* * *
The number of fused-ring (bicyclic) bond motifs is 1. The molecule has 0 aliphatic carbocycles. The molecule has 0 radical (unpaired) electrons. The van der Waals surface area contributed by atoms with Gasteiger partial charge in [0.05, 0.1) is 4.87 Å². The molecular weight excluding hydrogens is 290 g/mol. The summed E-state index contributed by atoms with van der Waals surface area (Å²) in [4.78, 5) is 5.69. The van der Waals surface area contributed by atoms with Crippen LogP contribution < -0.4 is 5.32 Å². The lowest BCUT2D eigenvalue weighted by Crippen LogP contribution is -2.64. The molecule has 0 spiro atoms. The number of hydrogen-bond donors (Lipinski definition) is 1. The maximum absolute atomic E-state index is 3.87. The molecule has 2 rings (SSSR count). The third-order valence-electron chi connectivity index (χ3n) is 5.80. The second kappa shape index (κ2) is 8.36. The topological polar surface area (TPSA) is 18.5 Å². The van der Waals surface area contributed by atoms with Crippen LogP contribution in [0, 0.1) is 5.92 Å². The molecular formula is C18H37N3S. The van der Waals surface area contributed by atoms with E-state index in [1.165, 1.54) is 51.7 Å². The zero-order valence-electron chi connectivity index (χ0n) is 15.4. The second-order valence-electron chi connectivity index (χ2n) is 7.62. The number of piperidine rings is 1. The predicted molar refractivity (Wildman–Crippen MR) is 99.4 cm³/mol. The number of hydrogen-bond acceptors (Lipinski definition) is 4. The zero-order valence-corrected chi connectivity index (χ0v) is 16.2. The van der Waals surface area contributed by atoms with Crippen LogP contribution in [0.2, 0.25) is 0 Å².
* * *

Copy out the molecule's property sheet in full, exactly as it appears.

The number of fused-ring (bicyclic) bond motifs is 1. The molecule has 0 aliphatic carbocycles. The molecule has 0 radical (unpaired) electrons. The van der Waals surface area contributed by atoms with Gasteiger partial charge in [0.05, 0.1) is 4.87 Å². The molecular weight excluding hydrogens is 290 g/mol. The summed E-state index contributed by atoms with van der Waals surface area (Å²) in [4.78, 5) is 5.69. The van der Waals surface area contributed by atoms with Crippen LogP contribution < -0.4 is 5.32 Å². The lowest BCUT2D eigenvalue weighted by Crippen LogP contribution is -2.64. The molecule has 0 spiro atoms. The number of hydrogen-bond donors (Lipinski definition) is 1. The maximum absolute atomic E-state index is 3.87. The molecule has 2 rings (SSSR count). The third-order valence-electron chi connectivity index (χ3n) is 5.80. The second kappa shape index (κ2) is 8.36. The topological polar surface area (TPSA) is 18.5 Å². The van der Waals surface area contributed by atoms with Crippen LogP contribution in [0, 0.1) is 5.92 Å². The molecular formula is C18H37N3S. The van der Waals surface area contributed by atoms with E-state index in [1.165, 1.54) is 51.7 Å². The zero-order valence-electron chi connectivity index (χ0n) is 15.4. The second-order valence-electron chi connectivity index (χ2n) is 7.62. The number of piperidine rings is 1. The predicted molar refractivity (Wildman–Crippen MR) is 99.4 cm³/mol. The number of hydrogen-bond acceptors (Lipinski definition) is 4. The zero-order valence-corrected chi connectivity index (χ0v) is 16.2. The van der Waals surface area contributed by atoms with Crippen LogP contribution in [0.2, 0.25) is 0 Å².